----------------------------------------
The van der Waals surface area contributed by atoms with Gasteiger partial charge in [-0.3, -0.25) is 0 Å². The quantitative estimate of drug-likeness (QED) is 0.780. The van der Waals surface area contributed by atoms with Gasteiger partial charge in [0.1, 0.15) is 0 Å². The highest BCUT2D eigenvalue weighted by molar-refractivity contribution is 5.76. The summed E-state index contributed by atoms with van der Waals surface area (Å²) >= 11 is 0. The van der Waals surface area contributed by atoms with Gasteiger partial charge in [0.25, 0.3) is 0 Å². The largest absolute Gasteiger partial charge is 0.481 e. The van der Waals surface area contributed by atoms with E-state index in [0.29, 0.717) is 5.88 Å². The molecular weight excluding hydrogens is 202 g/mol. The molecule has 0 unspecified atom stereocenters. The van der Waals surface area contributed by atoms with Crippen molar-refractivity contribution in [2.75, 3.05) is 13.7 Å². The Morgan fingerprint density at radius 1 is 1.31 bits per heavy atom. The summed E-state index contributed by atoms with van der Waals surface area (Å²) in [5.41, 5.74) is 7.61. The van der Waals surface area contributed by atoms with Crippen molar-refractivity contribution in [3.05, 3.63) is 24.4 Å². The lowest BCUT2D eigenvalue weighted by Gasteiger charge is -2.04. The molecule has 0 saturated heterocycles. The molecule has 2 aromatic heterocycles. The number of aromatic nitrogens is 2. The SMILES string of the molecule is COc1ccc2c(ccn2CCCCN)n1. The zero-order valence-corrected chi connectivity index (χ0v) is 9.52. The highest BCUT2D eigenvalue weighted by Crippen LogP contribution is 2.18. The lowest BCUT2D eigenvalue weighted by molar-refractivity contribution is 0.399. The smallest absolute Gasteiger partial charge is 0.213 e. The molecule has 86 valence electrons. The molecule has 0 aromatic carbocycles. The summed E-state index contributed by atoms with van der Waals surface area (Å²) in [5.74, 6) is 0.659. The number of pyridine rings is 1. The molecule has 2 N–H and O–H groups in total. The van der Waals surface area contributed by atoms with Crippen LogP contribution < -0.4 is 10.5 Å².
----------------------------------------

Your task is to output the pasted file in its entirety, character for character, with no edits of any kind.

The van der Waals surface area contributed by atoms with Gasteiger partial charge in [-0.3, -0.25) is 0 Å². The quantitative estimate of drug-likeness (QED) is 0.780. The van der Waals surface area contributed by atoms with Gasteiger partial charge in [0.1, 0.15) is 0 Å². The highest BCUT2D eigenvalue weighted by molar-refractivity contribution is 5.76. The summed E-state index contributed by atoms with van der Waals surface area (Å²) >= 11 is 0. The van der Waals surface area contributed by atoms with Gasteiger partial charge in [0.25, 0.3) is 0 Å². The largest absolute Gasteiger partial charge is 0.481 e. The van der Waals surface area contributed by atoms with E-state index in [0.29, 0.717) is 5.88 Å². The molecular weight excluding hydrogens is 202 g/mol. The molecule has 0 unspecified atom stereocenters. The van der Waals surface area contributed by atoms with Crippen molar-refractivity contribution in [2.75, 3.05) is 13.7 Å². The Morgan fingerprint density at radius 1 is 1.31 bits per heavy atom. The summed E-state index contributed by atoms with van der Waals surface area (Å²) in [5.41, 5.74) is 7.61. The van der Waals surface area contributed by atoms with Crippen molar-refractivity contribution in [3.05, 3.63) is 24.4 Å². The lowest BCUT2D eigenvalue weighted by Gasteiger charge is -2.04. The molecule has 0 saturated heterocycles. The molecule has 2 aromatic heterocycles. The number of aromatic nitrogens is 2. The SMILES string of the molecule is COc1ccc2c(ccn2CCCCN)n1. The zero-order valence-corrected chi connectivity index (χ0v) is 9.52. The highest BCUT2D eigenvalue weighted by Crippen LogP contribution is 2.18. The lowest BCUT2D eigenvalue weighted by molar-refractivity contribution is 0.399. The smallest absolute Gasteiger partial charge is 0.213 e. The molecule has 86 valence electrons. The molecule has 0 aromatic carbocycles. The summed E-state index contributed by atoms with van der Waals surface area (Å²) in [5.74, 6) is 0.659. The number of pyridine rings is 1. The molecule has 2 N–H and O–H groups in total. The van der Waals surface area contributed by atoms with Crippen LogP contribution < -0.4 is 10.5 Å².